by Mary B. Collins
If you are looking for a Holocaust book to teach in the middle grades, consider these four titles:
GRADES 5-8: It’s 1943 Copenhagen and the Jews of Denmark are being “relocated,” so Annemarie Johansen’s best friend, Ellen, moves in with the Johansens and pretends to be part of the family. When Annemarie is asked to go on a dangerous mission, she must find the courage to save her friend’s life.
GRADES 5-8: Hannah dreads going to her family's Passover Seder. Her relatives always tell the same stories, and Hanna's tired of hearing them talk about the past. But when she opens the front door to symbolically welcome the prophet Elijah, she's transported to a Polish village--and the year 1942. Why is she there, and who is this "Chaya" that everyone seems to think she is? Just as she begins to unravel the mystery, Nazi soldiers come to take everyone in the village away. And only Hannah knows the unspeakable horrors that await.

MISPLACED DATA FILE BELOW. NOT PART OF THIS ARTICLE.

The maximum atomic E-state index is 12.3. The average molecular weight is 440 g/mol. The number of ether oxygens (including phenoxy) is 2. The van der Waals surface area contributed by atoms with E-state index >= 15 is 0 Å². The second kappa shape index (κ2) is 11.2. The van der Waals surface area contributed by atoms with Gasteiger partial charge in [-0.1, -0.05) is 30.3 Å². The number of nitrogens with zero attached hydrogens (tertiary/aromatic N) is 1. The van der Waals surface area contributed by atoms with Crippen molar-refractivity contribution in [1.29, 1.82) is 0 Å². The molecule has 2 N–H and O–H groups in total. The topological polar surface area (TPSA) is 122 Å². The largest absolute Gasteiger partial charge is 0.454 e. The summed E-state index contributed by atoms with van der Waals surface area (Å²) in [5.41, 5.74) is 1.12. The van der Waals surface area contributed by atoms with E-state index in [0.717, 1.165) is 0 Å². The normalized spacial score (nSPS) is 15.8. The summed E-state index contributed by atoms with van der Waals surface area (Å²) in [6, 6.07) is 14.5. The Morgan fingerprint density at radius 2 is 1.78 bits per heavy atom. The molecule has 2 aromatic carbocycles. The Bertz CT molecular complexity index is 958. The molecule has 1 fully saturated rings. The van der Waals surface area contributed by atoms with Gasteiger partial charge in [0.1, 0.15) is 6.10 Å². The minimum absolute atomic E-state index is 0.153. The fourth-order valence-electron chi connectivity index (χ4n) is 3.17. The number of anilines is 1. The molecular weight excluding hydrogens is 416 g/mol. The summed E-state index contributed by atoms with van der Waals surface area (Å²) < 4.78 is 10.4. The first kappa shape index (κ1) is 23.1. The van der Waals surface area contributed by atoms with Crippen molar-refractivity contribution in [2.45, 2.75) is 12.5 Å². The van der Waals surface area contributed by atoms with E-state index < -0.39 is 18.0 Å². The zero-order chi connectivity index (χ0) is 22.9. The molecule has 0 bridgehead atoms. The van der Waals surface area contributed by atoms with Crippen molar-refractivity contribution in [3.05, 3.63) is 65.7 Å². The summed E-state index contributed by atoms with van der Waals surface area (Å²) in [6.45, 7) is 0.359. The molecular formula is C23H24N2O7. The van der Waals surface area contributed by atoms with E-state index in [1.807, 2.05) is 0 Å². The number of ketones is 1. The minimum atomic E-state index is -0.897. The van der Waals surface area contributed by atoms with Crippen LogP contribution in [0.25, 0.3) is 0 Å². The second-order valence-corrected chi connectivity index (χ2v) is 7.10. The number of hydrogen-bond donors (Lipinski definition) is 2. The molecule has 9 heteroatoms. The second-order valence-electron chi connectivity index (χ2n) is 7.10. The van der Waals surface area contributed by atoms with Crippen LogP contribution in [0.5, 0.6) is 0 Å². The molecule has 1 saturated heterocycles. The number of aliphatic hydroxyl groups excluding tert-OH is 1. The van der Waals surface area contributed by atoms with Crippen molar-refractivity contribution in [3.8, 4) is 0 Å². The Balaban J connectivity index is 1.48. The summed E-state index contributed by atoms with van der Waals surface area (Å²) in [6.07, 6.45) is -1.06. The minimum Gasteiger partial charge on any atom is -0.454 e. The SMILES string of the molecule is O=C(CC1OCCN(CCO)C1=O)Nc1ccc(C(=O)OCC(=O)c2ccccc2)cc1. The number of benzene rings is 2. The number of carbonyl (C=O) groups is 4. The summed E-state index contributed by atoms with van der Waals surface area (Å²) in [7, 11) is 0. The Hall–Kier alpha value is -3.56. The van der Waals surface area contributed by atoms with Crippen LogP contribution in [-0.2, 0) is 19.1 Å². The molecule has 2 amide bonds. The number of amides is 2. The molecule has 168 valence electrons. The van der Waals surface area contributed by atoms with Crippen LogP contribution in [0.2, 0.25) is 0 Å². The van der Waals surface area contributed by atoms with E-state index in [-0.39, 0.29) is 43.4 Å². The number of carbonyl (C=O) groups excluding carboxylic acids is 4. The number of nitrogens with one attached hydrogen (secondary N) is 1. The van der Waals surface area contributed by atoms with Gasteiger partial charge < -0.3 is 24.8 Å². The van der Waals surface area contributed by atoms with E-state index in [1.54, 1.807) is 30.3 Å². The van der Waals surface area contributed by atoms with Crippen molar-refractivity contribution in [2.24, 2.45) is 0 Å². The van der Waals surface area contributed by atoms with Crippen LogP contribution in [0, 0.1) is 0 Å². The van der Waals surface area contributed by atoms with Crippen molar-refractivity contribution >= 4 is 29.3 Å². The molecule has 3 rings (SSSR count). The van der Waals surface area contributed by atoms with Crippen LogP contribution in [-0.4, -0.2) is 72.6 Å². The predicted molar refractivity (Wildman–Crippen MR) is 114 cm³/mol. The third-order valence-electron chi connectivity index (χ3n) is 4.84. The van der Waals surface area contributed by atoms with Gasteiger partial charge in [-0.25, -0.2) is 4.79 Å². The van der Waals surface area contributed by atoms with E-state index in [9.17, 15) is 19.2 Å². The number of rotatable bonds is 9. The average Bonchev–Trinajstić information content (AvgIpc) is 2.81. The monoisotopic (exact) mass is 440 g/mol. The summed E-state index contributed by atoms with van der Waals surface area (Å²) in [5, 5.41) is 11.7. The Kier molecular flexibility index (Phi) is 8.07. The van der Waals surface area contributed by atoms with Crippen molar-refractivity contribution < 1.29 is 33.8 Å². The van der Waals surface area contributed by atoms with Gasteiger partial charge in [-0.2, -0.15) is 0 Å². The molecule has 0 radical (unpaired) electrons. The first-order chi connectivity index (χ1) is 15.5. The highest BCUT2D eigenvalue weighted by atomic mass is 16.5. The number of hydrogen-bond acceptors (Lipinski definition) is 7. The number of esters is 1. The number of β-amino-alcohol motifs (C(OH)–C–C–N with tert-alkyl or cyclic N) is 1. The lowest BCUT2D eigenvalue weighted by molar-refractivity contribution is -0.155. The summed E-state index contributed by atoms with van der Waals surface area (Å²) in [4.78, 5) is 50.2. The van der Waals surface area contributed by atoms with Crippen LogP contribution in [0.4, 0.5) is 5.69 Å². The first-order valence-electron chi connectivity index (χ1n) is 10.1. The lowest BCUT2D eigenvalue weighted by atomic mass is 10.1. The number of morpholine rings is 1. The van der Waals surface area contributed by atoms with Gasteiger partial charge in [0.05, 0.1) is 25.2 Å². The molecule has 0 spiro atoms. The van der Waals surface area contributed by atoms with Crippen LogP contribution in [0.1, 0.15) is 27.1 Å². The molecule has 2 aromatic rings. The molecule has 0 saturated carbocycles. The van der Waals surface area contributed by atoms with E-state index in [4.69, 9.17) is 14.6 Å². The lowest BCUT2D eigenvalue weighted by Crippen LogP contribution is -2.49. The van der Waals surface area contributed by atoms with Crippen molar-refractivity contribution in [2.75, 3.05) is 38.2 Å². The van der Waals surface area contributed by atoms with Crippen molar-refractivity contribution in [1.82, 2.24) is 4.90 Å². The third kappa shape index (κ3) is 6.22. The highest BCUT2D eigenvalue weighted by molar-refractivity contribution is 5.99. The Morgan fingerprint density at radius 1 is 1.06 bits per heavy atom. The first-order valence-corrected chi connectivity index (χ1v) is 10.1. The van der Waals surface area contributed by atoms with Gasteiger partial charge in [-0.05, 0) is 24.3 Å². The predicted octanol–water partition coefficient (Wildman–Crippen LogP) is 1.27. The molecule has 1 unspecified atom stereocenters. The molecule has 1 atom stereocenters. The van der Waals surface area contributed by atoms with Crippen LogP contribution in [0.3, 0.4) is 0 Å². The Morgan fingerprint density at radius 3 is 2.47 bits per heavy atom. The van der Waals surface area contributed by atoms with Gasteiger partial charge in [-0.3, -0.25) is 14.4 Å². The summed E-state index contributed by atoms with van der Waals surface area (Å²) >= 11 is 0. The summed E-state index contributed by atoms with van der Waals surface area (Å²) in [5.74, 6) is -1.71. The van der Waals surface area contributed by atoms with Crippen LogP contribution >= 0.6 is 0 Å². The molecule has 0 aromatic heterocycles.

GRADES 5-9: Discovered in the attic in which she spent the last years of her life, Anne Frank's remarkable diary has since become a world classic -- a powerful reminder of the horrors of war and an eloquent testament to the human spirit.
GRADES 8-12: Night is Elie Wiesel's masterpiece, a candid, horrific, and deeply poignant autobiographical account of his survival as a teenager in the Nazi death camps. Night offers much more than a litany of the daily terrors, everyday perversions, and rampant sadism at Auschwitz and Buchenwald; it also eloquently addresses many of the philosophical as well as personal questions implicit in any serious consideration of what the Holocaust was, what it meant, and what its legacy is and will be.
Each of these books is powerful in its own way. Number the Stars is probably the least "graphic" of the horrors of the Holocaust. Likewise, Anne Frank's diary ends without graphic descriptions of what went on in the concentration camps. Both of these works focus more on the effects of the Holocaust on families outside of the concentration camps. The Devil's Arithmetic includes some time inside the concentration camps, but isn't as graphic as Elie Wiesel's Night. Night is more suited for more mature students in grades 8-12.
All four of these Holocaust books are critically acclaimed and excellent choices for making students aware of the Holocaust and its effects on Jewish people.